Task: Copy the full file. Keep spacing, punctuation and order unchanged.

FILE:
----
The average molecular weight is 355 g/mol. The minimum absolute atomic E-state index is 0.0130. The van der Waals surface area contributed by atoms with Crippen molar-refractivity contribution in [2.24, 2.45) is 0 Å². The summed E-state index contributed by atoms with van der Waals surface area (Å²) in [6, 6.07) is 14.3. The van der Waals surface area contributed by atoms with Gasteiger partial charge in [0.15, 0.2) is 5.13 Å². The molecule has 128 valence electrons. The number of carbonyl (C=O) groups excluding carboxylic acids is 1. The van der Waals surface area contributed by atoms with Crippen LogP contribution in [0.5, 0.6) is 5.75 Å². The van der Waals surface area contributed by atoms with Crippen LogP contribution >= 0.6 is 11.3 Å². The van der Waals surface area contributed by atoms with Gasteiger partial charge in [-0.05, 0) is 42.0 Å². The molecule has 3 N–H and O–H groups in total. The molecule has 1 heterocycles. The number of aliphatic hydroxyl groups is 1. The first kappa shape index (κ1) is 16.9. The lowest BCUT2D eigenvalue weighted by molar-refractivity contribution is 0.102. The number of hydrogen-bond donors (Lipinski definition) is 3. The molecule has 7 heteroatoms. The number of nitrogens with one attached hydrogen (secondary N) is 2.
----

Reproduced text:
The average molecular weight is 355 g/mol. The minimum absolute atomic E-state index is 0.0130. The van der Waals surface area contributed by atoms with Crippen molar-refractivity contribution in [2.24, 2.45) is 0 Å². The summed E-state index contributed by atoms with van der Waals surface area (Å²) in [6, 6.07) is 14.3. The van der Waals surface area contributed by atoms with Gasteiger partial charge in [0.15, 0.2) is 5.13 Å². The molecule has 128 valence electrons. The number of carbonyl (C=O) groups excluding carboxylic acids is 1. The van der Waals surface area contributed by atoms with Crippen LogP contribution in [0.5, 0.6) is 5.75 Å². The van der Waals surface area contributed by atoms with Crippen LogP contribution >= 0.6 is 11.3 Å². The van der Waals surface area contributed by atoms with Gasteiger partial charge in [-0.05, 0) is 42.0 Å². The molecule has 3 N–H and O–H groups in total. The molecule has 1 heterocycles. The number of aliphatic hydroxyl groups is 1. The first kappa shape index (κ1) is 16.9. The lowest BCUT2D eigenvalue weighted by molar-refractivity contribution is 0.102. The number of hydrogen-bond donors (Lipinski definition) is 3. The molecule has 7 heteroatoms. The number of nitrogens with one attached hydrogen (secondary N) is 2.